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Scattershots: Bear harvest totals, in-person classes resume and more

Scattershots: Bear harvest totals, in-person classes resume and more

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Steelhead

Nathan Karp of Boston, N.Y., with a lower Niagara River steelhead. 

Bear harvest totals

If you are an Empire State bear hunter, or you are a deer hunter who happened to be at the right place at the right time during last fall’s big game season, black bear harvest numbers were better than average in 2020, according to the state’s Department of Environmental Conservation.

New York hunters successfully tagged 1,723 bruins. In the Northern Zone, 571 bears were taken compared to 326 in 2019. The five-year average is 459. In the Southern Zone, 1,152 bears were estimated to be taken, just slightly off the record total of 1,179 reported in 2019. The five-year average is 1,035 black bears.

Some interesting numbers from last season:

• The greatest numbers of black bears reported on a single day was 116, taken on Sept. 12 – opening day of the early bear season in the Southern Zone.

• The heaviest dressed-weight bear tagged was a 550-pound boar, taken in Greenville, Orange County.

• The number of tagged bears harvested in 2020 was 13. It included two bears from Pennsylvania and one from New Jersey.

• DEC wildlife biologists collected teeth from 911 black bears last hunting season. Hunters who reported their harvest and turned in a tooth for age analysis will receive a 2020 Black Bear Management Coordinator patch.

• The top bear county in the Southern Zone was Sullivan, recording 215 bears. The top county in Western New York  was Steuben with 82 bruins. In the Northern Zone, St. Lawrence County was tops for bears with 122 tagged animals. For a complete black bear breakdown for the season, check out dec.ny.gov/docs/wildlife_pdf/bbrpt2020.pdf.

LOTSA to ready pens

One sure sign of spring is local fishing groups getting salmon and trout pens ready to accept stocked fish from the Department of Environmental Conservation’s fish hatcheries, from Youngstown at the Niagara River in Niagara County to the Black River in Jefferson County and many points in between along the south shore of Lake Ontario. The purpose of the pens is to hold the salmon and trout to a larger size and improve their survival rate. At the same time, holding the fish should aid in the imprinting process so fish will return to these stocking sites.

The Lake Ontario Trout and Salmon Association will again oversee the net pens in 2021, with the project expanded to include nine pens. Five pens will hold the 111,000 Chinook salmon being stocked this year in Olcott. Four pens are expected to hold 17,000 steelhead. This is the first time that all Olcott fish will be held in pens.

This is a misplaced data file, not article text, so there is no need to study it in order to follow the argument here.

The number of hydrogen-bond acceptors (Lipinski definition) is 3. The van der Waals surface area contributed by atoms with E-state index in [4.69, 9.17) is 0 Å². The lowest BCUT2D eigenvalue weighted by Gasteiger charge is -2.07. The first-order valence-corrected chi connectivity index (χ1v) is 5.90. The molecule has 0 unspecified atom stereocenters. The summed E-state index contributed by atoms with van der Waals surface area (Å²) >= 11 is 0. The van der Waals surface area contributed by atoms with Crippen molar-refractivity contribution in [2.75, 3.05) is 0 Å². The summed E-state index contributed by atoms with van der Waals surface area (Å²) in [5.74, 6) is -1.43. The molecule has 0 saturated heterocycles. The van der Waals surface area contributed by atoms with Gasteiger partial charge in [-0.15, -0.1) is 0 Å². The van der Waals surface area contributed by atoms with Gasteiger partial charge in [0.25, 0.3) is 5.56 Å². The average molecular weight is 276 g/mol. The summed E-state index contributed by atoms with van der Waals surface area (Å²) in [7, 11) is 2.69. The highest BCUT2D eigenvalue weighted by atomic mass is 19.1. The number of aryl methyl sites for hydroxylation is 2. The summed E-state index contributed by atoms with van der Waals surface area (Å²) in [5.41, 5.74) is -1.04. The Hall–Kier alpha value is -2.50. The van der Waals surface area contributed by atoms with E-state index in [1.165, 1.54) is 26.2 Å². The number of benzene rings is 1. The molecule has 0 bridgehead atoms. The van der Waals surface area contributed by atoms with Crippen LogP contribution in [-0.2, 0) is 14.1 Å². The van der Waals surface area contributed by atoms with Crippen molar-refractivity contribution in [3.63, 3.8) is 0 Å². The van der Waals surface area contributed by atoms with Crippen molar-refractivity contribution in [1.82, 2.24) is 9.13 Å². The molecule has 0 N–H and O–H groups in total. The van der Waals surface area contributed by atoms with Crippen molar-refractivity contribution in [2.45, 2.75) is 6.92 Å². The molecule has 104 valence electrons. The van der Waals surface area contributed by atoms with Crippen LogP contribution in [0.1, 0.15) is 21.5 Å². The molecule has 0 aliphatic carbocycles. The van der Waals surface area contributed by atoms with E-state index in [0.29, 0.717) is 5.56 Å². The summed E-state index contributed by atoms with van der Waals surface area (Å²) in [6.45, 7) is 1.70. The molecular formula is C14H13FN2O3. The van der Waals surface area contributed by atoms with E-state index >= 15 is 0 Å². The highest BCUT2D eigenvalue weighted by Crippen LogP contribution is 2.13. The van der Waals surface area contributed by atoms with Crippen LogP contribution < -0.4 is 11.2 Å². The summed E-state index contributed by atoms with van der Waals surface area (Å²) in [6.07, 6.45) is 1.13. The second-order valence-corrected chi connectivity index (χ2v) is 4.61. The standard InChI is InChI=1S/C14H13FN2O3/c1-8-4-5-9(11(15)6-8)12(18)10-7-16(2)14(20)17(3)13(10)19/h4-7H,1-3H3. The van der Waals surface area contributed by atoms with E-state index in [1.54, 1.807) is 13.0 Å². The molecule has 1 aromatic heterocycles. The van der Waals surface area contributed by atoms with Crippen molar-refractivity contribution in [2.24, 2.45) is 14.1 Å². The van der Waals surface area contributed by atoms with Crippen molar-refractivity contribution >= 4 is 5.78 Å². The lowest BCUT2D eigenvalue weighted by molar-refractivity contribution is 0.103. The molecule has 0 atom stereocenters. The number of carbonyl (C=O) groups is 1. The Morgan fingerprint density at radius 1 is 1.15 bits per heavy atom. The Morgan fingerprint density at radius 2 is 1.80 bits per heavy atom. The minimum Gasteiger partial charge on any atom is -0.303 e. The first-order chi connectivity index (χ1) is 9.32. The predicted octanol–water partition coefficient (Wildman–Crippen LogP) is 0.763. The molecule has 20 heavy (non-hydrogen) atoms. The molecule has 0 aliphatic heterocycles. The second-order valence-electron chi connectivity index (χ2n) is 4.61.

If you would like to assist with putting the pens together, show up at at 9:30 a.m. March 27 at the Town of Newfane Marina in Olcott. Other Western Basin pen projects at Point Breeze in the Oak Orchard River, Wilson Harbor (Bootlegger’s Cove Marina), Youngstown in the Niagara River, and the Genesee River at Rochester will be announcing plans soon. Salmon and trout traditionally arrive in April via stocking trucks.

If you plan on attending the Olcott work party, dress appropriately and be sure to wear a mask and bring wire cutters.

Hunter education program returns to in-person

The state’s Department of Environmental Conservation will be returning to in-person, instructor-led hunter education program courses starting April 1. DEC also will continue to offer online hunter education courses through a private vendor.

In-person hunter education program classes are free and taught by volunteer instructors. Courses will be offered for firearms, bowhunter, trapper and waterfowl hunter education. Registration is required. All in-person courses also require homework to be completed before participating in the in-person class. To register, sign up at dec.ny.gov/outdoor/7860.html.

For online options, classes are still available for firearms (hunter-ed.com/newyork/) and for bow (bowhunter-ed.com/newyork/). There is a fee to participate in these online courses.

Zoar Valley rafting begins March 27

Jim Redline with Zoar Valley Canoe and Rafting says the company will begin its 39th year of water adventures March 27 and they will run through May. Whitewater rafting through Zoar Valley, courtesy of increased Cattaraugus Creek flows, is an exciting opportunity. Spring is the best time. It takes from two to four hours to complete the 10-mile trip. If you prefer a milder version, a 6-mile run in the lower section is available.

For more information, visit zoarvalleyrafting.com or call 410-2824.

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